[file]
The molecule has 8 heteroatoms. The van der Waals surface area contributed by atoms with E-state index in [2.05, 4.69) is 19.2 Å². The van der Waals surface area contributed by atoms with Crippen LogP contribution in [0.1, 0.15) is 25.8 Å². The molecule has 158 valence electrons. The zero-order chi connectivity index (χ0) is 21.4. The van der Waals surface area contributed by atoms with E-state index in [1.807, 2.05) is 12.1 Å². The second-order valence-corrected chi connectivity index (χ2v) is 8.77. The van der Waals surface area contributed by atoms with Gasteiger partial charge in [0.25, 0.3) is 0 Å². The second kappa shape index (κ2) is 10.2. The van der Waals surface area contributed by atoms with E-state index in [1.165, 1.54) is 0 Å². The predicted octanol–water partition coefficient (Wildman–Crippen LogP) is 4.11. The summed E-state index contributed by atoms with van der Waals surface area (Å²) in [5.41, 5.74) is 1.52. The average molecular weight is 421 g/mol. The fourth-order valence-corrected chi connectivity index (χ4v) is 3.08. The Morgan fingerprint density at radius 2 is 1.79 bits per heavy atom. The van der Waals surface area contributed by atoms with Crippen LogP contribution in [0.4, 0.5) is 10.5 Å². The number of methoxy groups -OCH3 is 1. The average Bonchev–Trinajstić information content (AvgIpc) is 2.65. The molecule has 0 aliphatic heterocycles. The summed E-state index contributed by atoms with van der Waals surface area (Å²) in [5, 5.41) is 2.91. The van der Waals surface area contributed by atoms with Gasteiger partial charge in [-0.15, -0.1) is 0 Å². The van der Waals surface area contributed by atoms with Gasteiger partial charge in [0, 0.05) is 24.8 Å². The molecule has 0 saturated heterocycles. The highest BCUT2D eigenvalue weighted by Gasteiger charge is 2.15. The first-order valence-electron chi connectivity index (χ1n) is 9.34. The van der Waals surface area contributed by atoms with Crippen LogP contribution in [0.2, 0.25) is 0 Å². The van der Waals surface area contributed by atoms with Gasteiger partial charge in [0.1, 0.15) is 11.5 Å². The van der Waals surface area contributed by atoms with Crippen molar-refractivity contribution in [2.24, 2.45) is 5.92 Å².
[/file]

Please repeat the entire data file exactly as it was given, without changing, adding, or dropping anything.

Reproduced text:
The molecule has 8 heteroatoms. The van der Waals surface area contributed by atoms with E-state index in [2.05, 4.69) is 19.2 Å². The van der Waals surface area contributed by atoms with Crippen LogP contribution in [0.1, 0.15) is 25.8 Å². The molecule has 158 valence electrons. The zero-order chi connectivity index (χ0) is 21.4. The van der Waals surface area contributed by atoms with E-state index in [1.807, 2.05) is 12.1 Å². The second-order valence-corrected chi connectivity index (χ2v) is 8.77. The van der Waals surface area contributed by atoms with Gasteiger partial charge in [0.25, 0.3) is 0 Å². The second kappa shape index (κ2) is 10.2. The van der Waals surface area contributed by atoms with E-state index in [1.165, 1.54) is 0 Å². The predicted octanol–water partition coefficient (Wildman–Crippen LogP) is 4.11. The summed E-state index contributed by atoms with van der Waals surface area (Å²) in [5.41, 5.74) is 1.52. The average molecular weight is 421 g/mol. The fourth-order valence-corrected chi connectivity index (χ4v) is 3.08. The Morgan fingerprint density at radius 2 is 1.79 bits per heavy atom. The van der Waals surface area contributed by atoms with Crippen LogP contribution in [0.4, 0.5) is 10.5 Å². The number of methoxy groups -OCH3 is 1. The average Bonchev–Trinajstić information content (AvgIpc) is 2.65. The molecule has 0 aliphatic heterocycles. The summed E-state index contributed by atoms with van der Waals surface area (Å²) in [5, 5.41) is 2.91. The van der Waals surface area contributed by atoms with Gasteiger partial charge in [-0.15, -0.1) is 0 Å². The van der Waals surface area contributed by atoms with Gasteiger partial charge in [0, 0.05) is 24.8 Å². The molecule has 0 saturated heterocycles. The highest BCUT2D eigenvalue weighted by Gasteiger charge is 2.15. The first-order valence-electron chi connectivity index (χ1n) is 9.34. The van der Waals surface area contributed by atoms with Crippen LogP contribution in [0.2, 0.25) is 0 Å². The van der Waals surface area contributed by atoms with Gasteiger partial charge in [0.1, 0.15) is 11.5 Å². The van der Waals surface area contributed by atoms with Crippen molar-refractivity contribution in [2.24, 2.45) is 5.92 Å².